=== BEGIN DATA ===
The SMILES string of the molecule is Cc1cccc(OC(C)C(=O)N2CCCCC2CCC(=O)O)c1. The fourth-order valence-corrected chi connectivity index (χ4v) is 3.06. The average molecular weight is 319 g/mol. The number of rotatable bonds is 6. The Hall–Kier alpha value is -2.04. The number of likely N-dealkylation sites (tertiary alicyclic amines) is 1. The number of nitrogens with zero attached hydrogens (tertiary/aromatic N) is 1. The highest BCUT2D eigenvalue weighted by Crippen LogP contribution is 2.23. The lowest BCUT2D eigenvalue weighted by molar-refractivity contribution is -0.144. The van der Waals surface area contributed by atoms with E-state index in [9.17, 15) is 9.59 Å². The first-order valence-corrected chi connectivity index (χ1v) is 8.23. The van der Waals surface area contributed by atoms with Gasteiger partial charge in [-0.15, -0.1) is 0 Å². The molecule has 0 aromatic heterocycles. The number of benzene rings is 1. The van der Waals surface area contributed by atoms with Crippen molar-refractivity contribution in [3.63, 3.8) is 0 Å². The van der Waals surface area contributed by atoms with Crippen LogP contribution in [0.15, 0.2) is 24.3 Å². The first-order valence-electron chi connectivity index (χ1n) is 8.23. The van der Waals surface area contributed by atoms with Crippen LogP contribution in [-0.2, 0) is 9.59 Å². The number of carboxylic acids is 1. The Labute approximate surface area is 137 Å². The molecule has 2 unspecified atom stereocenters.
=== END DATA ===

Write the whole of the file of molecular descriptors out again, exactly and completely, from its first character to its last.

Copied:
The SMILES string of the molecule is Cc1cccc(OC(C)C(=O)N2CCCCC2CCC(=O)O)c1. The fourth-order valence-corrected chi connectivity index (χ4v) is 3.06. The average molecular weight is 319 g/mol. The number of rotatable bonds is 6. The Hall–Kier alpha value is -2.04. The number of likely N-dealkylation sites (tertiary alicyclic amines) is 1. The number of nitrogens with zero attached hydrogens (tertiary/aromatic N) is 1. The highest BCUT2D eigenvalue weighted by Crippen LogP contribution is 2.23. The lowest BCUT2D eigenvalue weighted by molar-refractivity contribution is -0.144. The van der Waals surface area contributed by atoms with E-state index in [9.17, 15) is 9.59 Å². The first-order valence-corrected chi connectivity index (χ1v) is 8.23. The van der Waals surface area contributed by atoms with Gasteiger partial charge in [-0.15, -0.1) is 0 Å². The molecule has 0 aromatic heterocycles. The number of benzene rings is 1. The van der Waals surface area contributed by atoms with Crippen molar-refractivity contribution in [3.63, 3.8) is 0 Å². The van der Waals surface area contributed by atoms with Crippen LogP contribution in [0.15, 0.2) is 24.3 Å². The first-order valence-electron chi connectivity index (χ1n) is 8.23. The van der Waals surface area contributed by atoms with Crippen LogP contribution in [-0.2, 0) is 9.59 Å². The number of carboxylic acids is 1. The Labute approximate surface area is 137 Å². The molecule has 2 unspecified atom stereocenters.